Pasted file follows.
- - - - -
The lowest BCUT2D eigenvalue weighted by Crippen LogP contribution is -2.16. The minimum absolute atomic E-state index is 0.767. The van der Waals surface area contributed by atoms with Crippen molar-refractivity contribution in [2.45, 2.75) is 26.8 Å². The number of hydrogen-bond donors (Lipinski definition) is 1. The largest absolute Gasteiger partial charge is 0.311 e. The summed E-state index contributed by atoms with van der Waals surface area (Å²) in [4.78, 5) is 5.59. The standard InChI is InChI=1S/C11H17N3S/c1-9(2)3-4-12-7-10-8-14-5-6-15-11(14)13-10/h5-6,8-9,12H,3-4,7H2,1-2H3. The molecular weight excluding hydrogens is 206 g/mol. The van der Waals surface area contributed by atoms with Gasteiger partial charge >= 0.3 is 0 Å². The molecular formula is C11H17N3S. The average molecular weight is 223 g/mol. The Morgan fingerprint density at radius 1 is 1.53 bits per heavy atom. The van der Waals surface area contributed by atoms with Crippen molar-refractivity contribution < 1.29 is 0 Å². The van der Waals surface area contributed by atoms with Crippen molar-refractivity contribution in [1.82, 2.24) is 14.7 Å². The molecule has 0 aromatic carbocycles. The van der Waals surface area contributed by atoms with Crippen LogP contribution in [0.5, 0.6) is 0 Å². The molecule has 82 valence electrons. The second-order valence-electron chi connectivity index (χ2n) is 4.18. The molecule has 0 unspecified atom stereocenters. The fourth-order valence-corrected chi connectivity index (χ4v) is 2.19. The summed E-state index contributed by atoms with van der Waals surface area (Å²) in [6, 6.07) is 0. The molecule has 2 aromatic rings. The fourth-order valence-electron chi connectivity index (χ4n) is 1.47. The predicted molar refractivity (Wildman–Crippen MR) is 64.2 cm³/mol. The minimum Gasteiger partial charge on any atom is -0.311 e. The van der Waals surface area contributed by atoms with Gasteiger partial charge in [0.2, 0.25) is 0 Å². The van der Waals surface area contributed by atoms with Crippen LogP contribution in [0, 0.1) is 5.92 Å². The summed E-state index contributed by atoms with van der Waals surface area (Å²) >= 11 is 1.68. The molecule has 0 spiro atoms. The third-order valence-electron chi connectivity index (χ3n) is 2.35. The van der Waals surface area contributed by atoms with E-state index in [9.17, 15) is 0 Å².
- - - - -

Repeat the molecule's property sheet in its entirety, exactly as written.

The lowest BCUT2D eigenvalue weighted by Crippen LogP contribution is -2.16. The minimum absolute atomic E-state index is 0.767. The van der Waals surface area contributed by atoms with Crippen molar-refractivity contribution in [2.45, 2.75) is 26.8 Å². The number of hydrogen-bond donors (Lipinski definition) is 1. The largest absolute Gasteiger partial charge is 0.311 e. The summed E-state index contributed by atoms with van der Waals surface area (Å²) in [4.78, 5) is 5.59. The standard InChI is InChI=1S/C11H17N3S/c1-9(2)3-4-12-7-10-8-14-5-6-15-11(14)13-10/h5-6,8-9,12H,3-4,7H2,1-2H3. The molecular weight excluding hydrogens is 206 g/mol. The van der Waals surface area contributed by atoms with Gasteiger partial charge >= 0.3 is 0 Å². The molecular formula is C11H17N3S. The average molecular weight is 223 g/mol. The Morgan fingerprint density at radius 1 is 1.53 bits per heavy atom. The van der Waals surface area contributed by atoms with Crippen molar-refractivity contribution < 1.29 is 0 Å². The van der Waals surface area contributed by atoms with Crippen molar-refractivity contribution in [1.82, 2.24) is 14.7 Å². The molecule has 0 aromatic carbocycles. The van der Waals surface area contributed by atoms with Crippen LogP contribution in [0.5, 0.6) is 0 Å². The molecule has 82 valence electrons. The second-order valence-electron chi connectivity index (χ2n) is 4.18. The molecule has 0 unspecified atom stereocenters. The fourth-order valence-corrected chi connectivity index (χ4v) is 2.19. The summed E-state index contributed by atoms with van der Waals surface area (Å²) in [6, 6.07) is 0. The molecule has 2 aromatic rings. The fourth-order valence-electron chi connectivity index (χ4n) is 1.47. The predicted molar refractivity (Wildman–Crippen MR) is 64.2 cm³/mol. The minimum Gasteiger partial charge on any atom is -0.311 e. The van der Waals surface area contributed by atoms with Gasteiger partial charge in [0.2, 0.25) is 0 Å². The van der Waals surface area contributed by atoms with Crippen LogP contribution in [0, 0.1) is 5.92 Å². The summed E-state index contributed by atoms with van der Waals surface area (Å²) >= 11 is 1.68. The molecule has 0 spiro atoms. The third-order valence-electron chi connectivity index (χ3n) is 2.35. The van der Waals surface area contributed by atoms with E-state index in [9.17, 15) is 0 Å².